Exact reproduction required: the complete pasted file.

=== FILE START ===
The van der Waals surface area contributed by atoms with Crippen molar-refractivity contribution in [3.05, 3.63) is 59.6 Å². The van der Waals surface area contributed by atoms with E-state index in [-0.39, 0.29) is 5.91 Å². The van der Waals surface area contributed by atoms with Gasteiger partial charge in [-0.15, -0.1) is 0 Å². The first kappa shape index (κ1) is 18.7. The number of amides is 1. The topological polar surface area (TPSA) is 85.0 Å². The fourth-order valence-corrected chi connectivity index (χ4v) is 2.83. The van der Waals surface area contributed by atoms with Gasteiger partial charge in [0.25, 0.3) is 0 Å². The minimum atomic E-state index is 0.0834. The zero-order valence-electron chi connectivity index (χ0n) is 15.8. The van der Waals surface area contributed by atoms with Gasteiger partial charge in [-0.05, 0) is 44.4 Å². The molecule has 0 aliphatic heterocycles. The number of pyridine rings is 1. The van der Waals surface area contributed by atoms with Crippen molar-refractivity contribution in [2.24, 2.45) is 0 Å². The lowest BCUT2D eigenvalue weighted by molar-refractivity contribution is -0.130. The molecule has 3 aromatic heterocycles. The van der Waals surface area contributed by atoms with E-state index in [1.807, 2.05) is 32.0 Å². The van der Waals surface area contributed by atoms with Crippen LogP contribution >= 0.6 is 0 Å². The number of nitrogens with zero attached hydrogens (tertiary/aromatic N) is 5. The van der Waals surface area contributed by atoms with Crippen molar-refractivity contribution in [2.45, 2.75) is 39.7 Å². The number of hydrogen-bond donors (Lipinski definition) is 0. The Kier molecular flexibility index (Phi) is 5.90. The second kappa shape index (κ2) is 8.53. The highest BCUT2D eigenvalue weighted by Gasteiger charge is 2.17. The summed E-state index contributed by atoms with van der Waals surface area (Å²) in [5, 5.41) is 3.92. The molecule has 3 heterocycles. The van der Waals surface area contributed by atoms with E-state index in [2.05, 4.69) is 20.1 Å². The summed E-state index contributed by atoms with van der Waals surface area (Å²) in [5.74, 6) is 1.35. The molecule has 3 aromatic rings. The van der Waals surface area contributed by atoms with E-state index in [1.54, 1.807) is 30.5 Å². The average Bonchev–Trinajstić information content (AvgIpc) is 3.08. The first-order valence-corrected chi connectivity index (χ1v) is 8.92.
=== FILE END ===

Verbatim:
The van der Waals surface area contributed by atoms with Crippen molar-refractivity contribution in [3.05, 3.63) is 59.6 Å². The van der Waals surface area contributed by atoms with E-state index in [-0.39, 0.29) is 5.91 Å². The van der Waals surface area contributed by atoms with Gasteiger partial charge in [-0.15, -0.1) is 0 Å². The first kappa shape index (κ1) is 18.7. The number of amides is 1. The topological polar surface area (TPSA) is 85.0 Å². The fourth-order valence-corrected chi connectivity index (χ4v) is 2.83. The van der Waals surface area contributed by atoms with Gasteiger partial charge in [0.25, 0.3) is 0 Å². The minimum atomic E-state index is 0.0834. The zero-order valence-electron chi connectivity index (χ0n) is 15.8. The van der Waals surface area contributed by atoms with Gasteiger partial charge in [-0.05, 0) is 44.4 Å². The molecule has 0 aliphatic heterocycles. The number of pyridine rings is 1. The van der Waals surface area contributed by atoms with Crippen molar-refractivity contribution in [2.24, 2.45) is 0 Å². The lowest BCUT2D eigenvalue weighted by molar-refractivity contribution is -0.130. The molecule has 3 aromatic heterocycles. The van der Waals surface area contributed by atoms with E-state index in [1.807, 2.05) is 32.0 Å². The van der Waals surface area contributed by atoms with Crippen LogP contribution >= 0.6 is 0 Å². The number of nitrogens with zero attached hydrogens (tertiary/aromatic N) is 5. The van der Waals surface area contributed by atoms with Crippen molar-refractivity contribution in [2.45, 2.75) is 39.7 Å². The number of hydrogen-bond donors (Lipinski definition) is 0. The Kier molecular flexibility index (Phi) is 5.90. The second kappa shape index (κ2) is 8.53. The highest BCUT2D eigenvalue weighted by Gasteiger charge is 2.17. The summed E-state index contributed by atoms with van der Waals surface area (Å²) in [5, 5.41) is 3.92. The molecule has 3 heterocycles. The van der Waals surface area contributed by atoms with E-state index in [2.05, 4.69) is 20.1 Å². The summed E-state index contributed by atoms with van der Waals surface area (Å²) in [5.74, 6) is 1.35. The molecule has 3 aromatic rings. The van der Waals surface area contributed by atoms with E-state index in [1.54, 1.807) is 30.5 Å². The average Bonchev–Trinajstić information content (AvgIpc) is 3.08. The first-order valence-corrected chi connectivity index (χ1v) is 8.92.